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Confused how trusts work with your inheritance? Talk to our solicitors

Setting up a trust can ensure any wealth you have will only be spent according to your wishes when you pass away – and give you complete peace of mind. 

Trust funds are a great way to help provide for your loved ones, protect your assets, and can also help reduce inheritance tax. In fact, you can use them to pass on your money, property and shares in the most tax efficient way.

However, you should be aware the process of setting up trusts can be filled with legal potholes that are best navigated by a professional. If you contact First4lawyers, our advisors can talk you through the range of options available and help you put something in place.

What is a trust?

In basic terms, a trust is way of dividing the ownership of an asset into two parts: the ‘legal’ ownership and the ‘beneficial’ ownership. Trusts that people use for estate planning usually involve three different parties:

  • The settlor
  • The trustees
  • The beneficiary/beneficiaries

You set up the trust up when you (the settlor) transfers assets to the trustees, who hold the assets in trust for the beneficiary or beneficiaries.

What do I need to consider when choosing a trustee?

Choosing a trustee is never a decision that you should take lightly. In fact, choosing unwisely could seriously affect the future welfare of your beneficiaries.

When making your choice, it is vital your trustee has the expertise, integrity and skill to do the job properly. If you decide to appoint a professional trustee, you must do research and vet potential candidates before making your final choice.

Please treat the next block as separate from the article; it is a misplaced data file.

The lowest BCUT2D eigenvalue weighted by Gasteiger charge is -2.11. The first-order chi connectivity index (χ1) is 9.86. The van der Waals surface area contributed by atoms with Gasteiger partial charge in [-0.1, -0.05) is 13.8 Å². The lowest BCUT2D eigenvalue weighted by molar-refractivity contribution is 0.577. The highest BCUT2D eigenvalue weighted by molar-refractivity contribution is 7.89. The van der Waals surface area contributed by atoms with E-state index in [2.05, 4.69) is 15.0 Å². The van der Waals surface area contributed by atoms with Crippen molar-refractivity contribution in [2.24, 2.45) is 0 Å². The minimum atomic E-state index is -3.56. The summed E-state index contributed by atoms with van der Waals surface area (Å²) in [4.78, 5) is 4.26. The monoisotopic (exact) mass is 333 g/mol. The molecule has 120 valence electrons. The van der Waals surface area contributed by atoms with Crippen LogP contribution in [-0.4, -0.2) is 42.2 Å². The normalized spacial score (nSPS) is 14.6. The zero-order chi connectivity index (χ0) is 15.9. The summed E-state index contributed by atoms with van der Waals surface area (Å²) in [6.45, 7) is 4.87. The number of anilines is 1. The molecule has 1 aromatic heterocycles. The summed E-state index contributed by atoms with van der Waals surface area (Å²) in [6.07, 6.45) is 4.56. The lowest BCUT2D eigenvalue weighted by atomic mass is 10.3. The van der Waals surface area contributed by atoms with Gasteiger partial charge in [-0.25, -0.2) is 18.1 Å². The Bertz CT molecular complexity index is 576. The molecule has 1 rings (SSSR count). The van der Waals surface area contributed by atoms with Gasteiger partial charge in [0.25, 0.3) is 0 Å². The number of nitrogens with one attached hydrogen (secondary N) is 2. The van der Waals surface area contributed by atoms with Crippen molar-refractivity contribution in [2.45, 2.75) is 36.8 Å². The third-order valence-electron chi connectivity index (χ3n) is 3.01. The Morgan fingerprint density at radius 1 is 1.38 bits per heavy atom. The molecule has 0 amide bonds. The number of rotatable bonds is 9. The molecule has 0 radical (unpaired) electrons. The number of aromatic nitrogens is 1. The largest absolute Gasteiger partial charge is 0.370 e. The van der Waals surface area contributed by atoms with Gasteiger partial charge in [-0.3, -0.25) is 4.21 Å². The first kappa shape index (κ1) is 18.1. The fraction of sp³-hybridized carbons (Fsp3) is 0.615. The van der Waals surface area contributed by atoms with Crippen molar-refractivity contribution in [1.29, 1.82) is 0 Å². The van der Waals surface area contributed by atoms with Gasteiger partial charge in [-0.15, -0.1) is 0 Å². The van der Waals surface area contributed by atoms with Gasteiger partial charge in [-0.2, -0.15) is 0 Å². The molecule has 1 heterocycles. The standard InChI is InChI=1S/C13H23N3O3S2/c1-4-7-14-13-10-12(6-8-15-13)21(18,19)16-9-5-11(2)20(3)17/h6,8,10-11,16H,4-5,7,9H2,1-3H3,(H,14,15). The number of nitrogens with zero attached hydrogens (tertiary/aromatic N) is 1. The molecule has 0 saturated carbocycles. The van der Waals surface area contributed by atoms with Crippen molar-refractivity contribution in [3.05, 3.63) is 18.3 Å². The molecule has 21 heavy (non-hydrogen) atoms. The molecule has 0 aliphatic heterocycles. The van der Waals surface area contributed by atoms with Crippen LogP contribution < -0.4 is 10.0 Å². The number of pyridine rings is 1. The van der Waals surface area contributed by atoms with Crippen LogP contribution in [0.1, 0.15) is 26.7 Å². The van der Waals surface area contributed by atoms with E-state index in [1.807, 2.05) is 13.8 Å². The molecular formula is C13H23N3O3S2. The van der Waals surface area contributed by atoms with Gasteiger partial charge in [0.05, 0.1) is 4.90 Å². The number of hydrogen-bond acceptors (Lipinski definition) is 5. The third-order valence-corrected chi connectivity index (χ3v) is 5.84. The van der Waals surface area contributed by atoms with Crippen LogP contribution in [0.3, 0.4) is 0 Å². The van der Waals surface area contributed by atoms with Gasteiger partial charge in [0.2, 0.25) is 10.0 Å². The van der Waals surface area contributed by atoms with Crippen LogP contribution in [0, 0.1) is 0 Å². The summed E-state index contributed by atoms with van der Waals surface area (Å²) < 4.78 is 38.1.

What are the types of trust?

The main types of trust include the following:

  • Bare trust Also known as a ‘simple trust’. In this case, the beneficiary gains full access to the income and assets that the trust generates.
  • Discretionary trust The law considers the trustees to be the owners of the assets in a discretionary trust. Trustees are obliged to run the trust with the interests of your beneficiaries in mind.
  • Accumulation trust Trustees use the trust to generate income until the beneficiary is legally entitled to the proceeds.
  • Interest in possession trust This gives the beneficiary full access to the trust income as it accumulates. The trustee must pass all income that the trust generates (barring expenses) to the beneficiary.
  • Parental trusts for minors These are for unmarried children under the age of 18. The law treats the child's trust income as if it were the settlor’s for tax reasons.
  • Settlor-interested trusts These are designed to benefit the settlor’s spouse or civil partner. If as the settlor, you know that you may become incapacitated (e.g. through illness), you can set aside assets or funds for your own future income, or for that of your spouse, civil partner, or children.

How do I set up a trust?

It is actually quite simple to set up a trust. In fact, you can write one right now, or write a trust into the terms of your will.

But despite the ease of the process, it highly advisable that you seek professional advice beforehand in order to maximise a trust’s benefits and ensure everything is done correctly.

To make a trust legally binding, you must clearly state:

  • The point at which the trust becomes active.
  • Who the beneficiaries and trustees are.
  • What the assets the trust holds.

I need advice with regard to setting up a trust – what should I do?

You should get in touch with professional solicitors who you can rely upon to give you the legal advice you need.

Whether you want help deciding the kind of trust to set up, or you would like to know the best ways to reduce inheritance tax with a trust, speak to First4lawyers.

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